Marin IJ Readers’ Forum for March 28,…

102 points

Honor fallen leader, push for smoke-free Marin

Marin’s own Jennie Cook, who lived in Larkspur for 57 years, died in January after a long illness. She leaves a legacy of a lifelong dedication to reducing cancer and improving public health through local, statewide and national legislation. She also worked internationally, meeting with presidents and prime ministers about cancer prevention.

As a cancer survivor, she spent more than 50 years as an American Cancer Society volunteer. Cook held several national leadership roles with the organization. Locally, she served as chair of the Smoke-Free Marin Coalition for 15 years. She worked successfully with local city councils on youth nicotine addiction prevention and smoke-free environments.

Cook was pleased to see local communities adopt ordinances to prevent youth access to flavored tobacco and vaping products in all Marin jurisdictions. However, she hoped that all residents of multifamily housing would also be protected from drifting secondhand smoke from tobacco and marijuana. Of the 12 local jurisdictions in Marin, only Larkspur (her hometown), Corte Madera, Sausalito, Fairfax and unincorporated Marin County have not updated their smoke-free ordinances to provide 100% protection.

In addition to tobacco-related death and disease, smoking and vaping any substance also increases the risk of the most severe impacts of COVID-19. Working and attending school from home has been shown to increase long-term chronic exposure to secondhand smoke and vape aerosols for those without the same protection as in neighboring cities.

Achieving health equity throughout the county was so important to Cook. This is the one accomplishment that she would have liked to see during her lifetime. We hope that local city councils seize the opportunity to eliminate one more source of preventable disease and premature death in their communities and provide that equity.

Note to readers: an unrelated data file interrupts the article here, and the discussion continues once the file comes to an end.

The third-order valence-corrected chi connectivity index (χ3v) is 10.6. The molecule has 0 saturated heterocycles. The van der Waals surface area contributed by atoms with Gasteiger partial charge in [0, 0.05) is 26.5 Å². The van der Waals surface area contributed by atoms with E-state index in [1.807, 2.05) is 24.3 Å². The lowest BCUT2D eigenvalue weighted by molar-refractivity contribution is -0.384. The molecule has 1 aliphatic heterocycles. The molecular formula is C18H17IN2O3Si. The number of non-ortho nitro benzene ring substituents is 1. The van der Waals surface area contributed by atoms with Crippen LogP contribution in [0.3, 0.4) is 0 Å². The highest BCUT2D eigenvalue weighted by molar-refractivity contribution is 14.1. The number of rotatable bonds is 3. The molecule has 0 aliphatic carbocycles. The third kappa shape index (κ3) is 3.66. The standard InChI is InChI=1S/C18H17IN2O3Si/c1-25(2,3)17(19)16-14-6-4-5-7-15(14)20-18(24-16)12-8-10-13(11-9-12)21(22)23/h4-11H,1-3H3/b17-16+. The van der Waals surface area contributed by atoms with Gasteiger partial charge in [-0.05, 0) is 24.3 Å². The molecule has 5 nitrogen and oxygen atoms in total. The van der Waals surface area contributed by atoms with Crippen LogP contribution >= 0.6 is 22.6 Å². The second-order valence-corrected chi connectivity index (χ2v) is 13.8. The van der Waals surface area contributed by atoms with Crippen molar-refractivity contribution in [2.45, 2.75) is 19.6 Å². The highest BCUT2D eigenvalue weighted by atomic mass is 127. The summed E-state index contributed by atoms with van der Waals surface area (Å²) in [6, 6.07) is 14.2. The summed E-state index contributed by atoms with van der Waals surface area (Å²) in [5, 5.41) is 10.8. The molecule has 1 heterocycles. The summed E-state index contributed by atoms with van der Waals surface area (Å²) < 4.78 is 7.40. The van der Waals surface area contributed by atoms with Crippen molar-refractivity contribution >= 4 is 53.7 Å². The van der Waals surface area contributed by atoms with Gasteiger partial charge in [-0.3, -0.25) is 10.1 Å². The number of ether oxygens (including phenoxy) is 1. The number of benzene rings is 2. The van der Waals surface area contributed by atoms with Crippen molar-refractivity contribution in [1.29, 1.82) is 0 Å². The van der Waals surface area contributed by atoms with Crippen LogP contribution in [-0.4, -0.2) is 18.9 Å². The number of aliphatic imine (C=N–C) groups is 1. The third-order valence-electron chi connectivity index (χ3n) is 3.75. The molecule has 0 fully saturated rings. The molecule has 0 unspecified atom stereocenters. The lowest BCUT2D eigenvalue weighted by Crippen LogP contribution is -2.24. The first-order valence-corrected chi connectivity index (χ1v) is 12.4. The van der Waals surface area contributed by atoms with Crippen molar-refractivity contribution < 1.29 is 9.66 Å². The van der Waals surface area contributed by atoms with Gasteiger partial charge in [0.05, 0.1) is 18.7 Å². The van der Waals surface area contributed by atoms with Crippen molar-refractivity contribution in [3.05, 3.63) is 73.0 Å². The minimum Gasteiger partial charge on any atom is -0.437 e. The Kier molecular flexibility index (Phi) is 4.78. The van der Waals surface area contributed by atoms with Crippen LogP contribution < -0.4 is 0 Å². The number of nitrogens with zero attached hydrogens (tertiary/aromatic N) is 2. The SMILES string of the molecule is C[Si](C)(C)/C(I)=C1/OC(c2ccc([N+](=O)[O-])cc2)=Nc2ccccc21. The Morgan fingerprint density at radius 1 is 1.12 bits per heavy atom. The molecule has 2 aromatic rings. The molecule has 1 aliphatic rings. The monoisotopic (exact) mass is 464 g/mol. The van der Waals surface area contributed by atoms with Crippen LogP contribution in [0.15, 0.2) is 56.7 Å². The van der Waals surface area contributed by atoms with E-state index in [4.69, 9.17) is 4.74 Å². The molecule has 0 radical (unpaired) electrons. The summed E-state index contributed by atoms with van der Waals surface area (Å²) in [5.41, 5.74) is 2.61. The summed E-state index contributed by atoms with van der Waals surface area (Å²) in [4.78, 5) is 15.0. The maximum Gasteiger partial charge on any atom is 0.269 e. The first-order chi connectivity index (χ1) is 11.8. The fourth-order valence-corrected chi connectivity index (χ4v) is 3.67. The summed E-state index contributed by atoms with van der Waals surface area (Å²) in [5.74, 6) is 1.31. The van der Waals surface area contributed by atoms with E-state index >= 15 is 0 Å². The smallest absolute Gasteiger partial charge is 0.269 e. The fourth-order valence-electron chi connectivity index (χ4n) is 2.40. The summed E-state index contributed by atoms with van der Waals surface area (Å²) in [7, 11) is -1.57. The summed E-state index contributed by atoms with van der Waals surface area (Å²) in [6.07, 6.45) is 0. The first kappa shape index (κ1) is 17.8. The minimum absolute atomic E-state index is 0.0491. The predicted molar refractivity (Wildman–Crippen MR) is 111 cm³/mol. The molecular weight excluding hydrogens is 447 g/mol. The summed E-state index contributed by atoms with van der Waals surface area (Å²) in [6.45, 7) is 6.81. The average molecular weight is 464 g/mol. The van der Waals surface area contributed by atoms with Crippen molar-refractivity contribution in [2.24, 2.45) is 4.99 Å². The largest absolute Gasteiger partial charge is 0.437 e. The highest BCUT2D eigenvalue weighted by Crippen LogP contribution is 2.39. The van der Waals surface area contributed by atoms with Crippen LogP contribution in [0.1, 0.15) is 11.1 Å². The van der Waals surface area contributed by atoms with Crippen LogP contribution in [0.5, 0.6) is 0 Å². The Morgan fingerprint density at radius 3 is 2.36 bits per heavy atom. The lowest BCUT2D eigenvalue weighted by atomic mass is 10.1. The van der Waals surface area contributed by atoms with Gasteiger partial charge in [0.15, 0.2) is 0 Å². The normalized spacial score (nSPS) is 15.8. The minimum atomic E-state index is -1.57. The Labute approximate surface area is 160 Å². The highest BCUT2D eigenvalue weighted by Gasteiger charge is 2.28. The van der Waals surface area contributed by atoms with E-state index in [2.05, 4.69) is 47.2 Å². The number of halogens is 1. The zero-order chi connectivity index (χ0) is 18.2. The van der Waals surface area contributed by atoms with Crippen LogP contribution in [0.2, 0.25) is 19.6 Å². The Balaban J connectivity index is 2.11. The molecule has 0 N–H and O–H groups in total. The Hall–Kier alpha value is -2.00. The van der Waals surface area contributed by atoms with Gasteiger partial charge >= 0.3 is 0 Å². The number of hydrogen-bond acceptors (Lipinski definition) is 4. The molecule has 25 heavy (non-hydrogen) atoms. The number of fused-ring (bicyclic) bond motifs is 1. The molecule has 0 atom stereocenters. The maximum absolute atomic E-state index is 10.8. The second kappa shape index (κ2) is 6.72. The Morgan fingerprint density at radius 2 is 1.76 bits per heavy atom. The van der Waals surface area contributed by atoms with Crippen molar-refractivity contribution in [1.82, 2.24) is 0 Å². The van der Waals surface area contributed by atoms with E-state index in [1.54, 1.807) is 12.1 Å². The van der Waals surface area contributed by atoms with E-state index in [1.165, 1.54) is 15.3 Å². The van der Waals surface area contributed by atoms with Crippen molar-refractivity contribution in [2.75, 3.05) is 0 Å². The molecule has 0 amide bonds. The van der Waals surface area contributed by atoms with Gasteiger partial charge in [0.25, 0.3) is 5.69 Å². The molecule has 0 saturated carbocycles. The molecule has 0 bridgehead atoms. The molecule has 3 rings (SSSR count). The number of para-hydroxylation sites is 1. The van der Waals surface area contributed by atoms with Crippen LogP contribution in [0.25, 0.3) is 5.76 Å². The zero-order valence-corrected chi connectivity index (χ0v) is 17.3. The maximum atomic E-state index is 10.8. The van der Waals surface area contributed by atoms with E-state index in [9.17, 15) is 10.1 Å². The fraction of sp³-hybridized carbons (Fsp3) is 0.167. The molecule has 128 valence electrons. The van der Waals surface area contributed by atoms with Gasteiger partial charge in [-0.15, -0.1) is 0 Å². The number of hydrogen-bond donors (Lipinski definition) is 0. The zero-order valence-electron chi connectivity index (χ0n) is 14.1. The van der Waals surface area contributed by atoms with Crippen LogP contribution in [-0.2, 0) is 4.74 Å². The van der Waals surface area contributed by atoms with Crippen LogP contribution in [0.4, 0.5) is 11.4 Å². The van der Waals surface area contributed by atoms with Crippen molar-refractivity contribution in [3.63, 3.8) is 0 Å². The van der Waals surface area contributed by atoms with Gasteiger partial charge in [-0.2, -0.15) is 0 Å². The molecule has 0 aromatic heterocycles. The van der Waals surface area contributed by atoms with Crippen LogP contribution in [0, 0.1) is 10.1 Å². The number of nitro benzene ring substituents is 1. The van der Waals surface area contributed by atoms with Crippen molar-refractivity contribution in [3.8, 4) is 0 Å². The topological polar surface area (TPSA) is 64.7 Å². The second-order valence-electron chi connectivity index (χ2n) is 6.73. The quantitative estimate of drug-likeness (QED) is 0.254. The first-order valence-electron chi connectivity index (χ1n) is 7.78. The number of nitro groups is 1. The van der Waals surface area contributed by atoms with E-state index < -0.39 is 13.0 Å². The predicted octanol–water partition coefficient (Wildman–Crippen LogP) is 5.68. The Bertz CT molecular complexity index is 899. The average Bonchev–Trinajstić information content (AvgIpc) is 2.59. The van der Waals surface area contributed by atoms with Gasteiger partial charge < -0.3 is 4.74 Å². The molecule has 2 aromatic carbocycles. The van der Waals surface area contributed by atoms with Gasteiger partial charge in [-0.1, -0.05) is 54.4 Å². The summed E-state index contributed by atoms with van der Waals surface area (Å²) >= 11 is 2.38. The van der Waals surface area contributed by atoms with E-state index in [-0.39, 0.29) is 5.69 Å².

For more information on Cook’s legacy, as well as information about local ordinances, visit

— Pam Granger, Smoke-Free Marin chair

Disappointing choices for school’s new name

Both of the finalists in the Sir Francis Drake High School name-change effort have significant shortcomings (“Sir Francis Drake school community to vote on final 2 names,” March 20).

Olema Trail High falls short because the school is nowhere near Olema, a distant tiny village. The alternate choice, Bon Tempe High, seems overly susceptible to adolescent mockery. “Bad Temper High” comes readily to mind.

— James Holmes, Larkspur

Senate must pass act to strengthen democracy

Our senators must do whatever it takes to get the For the People Act passed in the Senate and signed into law. Nothing should be allowed to prevent this strengthening of our democracy.

— Warren M. Gold, Mill Valley

SMART must close missing Greenway gaps

I would like to give a shoutout to Marin IJ political columnist Dick Spotswood for his recent column urging Sonoma-Marin Area Rail Transit District officials to honor their promise to voters who supported Measure Q by using some of their $57 million reserve to complete the North-South Greenway bike paths through Novato.

However, his column seems to imply that all mid-Marin segments have been completed. Those of us who ride the Greenway know that SMART has ignored three key gaps in mid-Marin.

The path along Highway 101 from central San Rafael ends at the top of Puerto Suello Hill with no safe and separate connection to the new path that starts on the north side of San Pedro Road. Currently, bikers must brave the shoulder of Las Gallinas Road, which is steep with fast-moving cars.

The segment from Second Street in San Rafael along Tamalpais Avenue to Mission Avenue is a hodgepodge. It is dangerous, particularly with busy east-west traffic during commute hours. Finally, the segment along SMART’s right of way in Larkspur from the south side of Corte Madera Creek to the Sandra Marker Trail still has cyclone fencing blocking public access and seems years away.

SMART officials will go a long way to restoring the faith of the voters by using some of the agency’s hefty reserve to close these gaps, as well as the missing segments in Novato.

— Eric Miller, Larkspur

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